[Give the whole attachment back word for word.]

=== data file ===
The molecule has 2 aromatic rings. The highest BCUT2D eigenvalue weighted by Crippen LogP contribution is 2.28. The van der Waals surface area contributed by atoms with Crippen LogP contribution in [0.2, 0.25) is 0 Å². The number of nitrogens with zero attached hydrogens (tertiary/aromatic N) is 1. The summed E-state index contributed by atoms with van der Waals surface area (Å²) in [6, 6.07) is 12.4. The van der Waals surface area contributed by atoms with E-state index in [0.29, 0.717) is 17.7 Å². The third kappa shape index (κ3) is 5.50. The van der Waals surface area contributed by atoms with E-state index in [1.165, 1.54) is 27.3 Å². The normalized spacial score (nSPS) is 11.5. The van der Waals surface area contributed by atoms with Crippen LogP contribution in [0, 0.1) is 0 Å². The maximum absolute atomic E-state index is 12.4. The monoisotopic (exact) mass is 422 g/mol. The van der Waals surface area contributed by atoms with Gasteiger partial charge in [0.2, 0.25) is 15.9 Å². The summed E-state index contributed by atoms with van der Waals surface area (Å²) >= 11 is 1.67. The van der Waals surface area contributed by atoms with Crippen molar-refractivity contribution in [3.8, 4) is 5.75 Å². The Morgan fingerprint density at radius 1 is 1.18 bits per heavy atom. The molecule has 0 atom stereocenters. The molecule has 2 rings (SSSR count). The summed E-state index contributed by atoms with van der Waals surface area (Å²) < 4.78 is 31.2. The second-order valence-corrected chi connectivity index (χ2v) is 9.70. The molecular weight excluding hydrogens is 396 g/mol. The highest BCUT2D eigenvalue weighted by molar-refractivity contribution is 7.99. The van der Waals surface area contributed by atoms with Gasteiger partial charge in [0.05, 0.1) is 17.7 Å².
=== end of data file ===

The molecule has 2 aromatic rings. The highest BCUT2D eigenvalue weighted by Crippen LogP contribution is 2.28. The van der Waals surface area contributed by atoms with Crippen LogP contribution in [0.2, 0.25) is 0 Å². The number of nitrogens with zero attached hydrogens (tertiary/aromatic N) is 1. The summed E-state index contributed by atoms with van der Waals surface area (Å²) in [6, 6.07) is 12.4. The van der Waals surface area contributed by atoms with E-state index in [0.29, 0.717) is 17.7 Å². The third kappa shape index (κ3) is 5.50. The van der Waals surface area contributed by atoms with E-state index in [1.165, 1.54) is 27.3 Å². The normalized spacial score (nSPS) is 11.5. The van der Waals surface area contributed by atoms with Crippen LogP contribution in [0, 0.1) is 0 Å². The maximum absolute atomic E-state index is 12.4. The monoisotopic (exact) mass is 422 g/mol. The van der Waals surface area contributed by atoms with Gasteiger partial charge in [0.2, 0.25) is 15.9 Å². The summed E-state index contributed by atoms with van der Waals surface area (Å²) >= 11 is 1.67. The van der Waals surface area contributed by atoms with Crippen molar-refractivity contribution in [3.8, 4) is 5.75 Å². The Morgan fingerprint density at radius 1 is 1.18 bits per heavy atom. The molecule has 0 atom stereocenters. The molecule has 2 rings (SSSR count). The summed E-state index contributed by atoms with van der Waals surface area (Å²) < 4.78 is 31.2. The second-order valence-corrected chi connectivity index (χ2v) is 9.70. The molecular weight excluding hydrogens is 396 g/mol. The highest BCUT2D eigenvalue weighted by molar-refractivity contribution is 7.99. The van der Waals surface area contributed by atoms with Gasteiger partial charge in [0.05, 0.1) is 17.7 Å².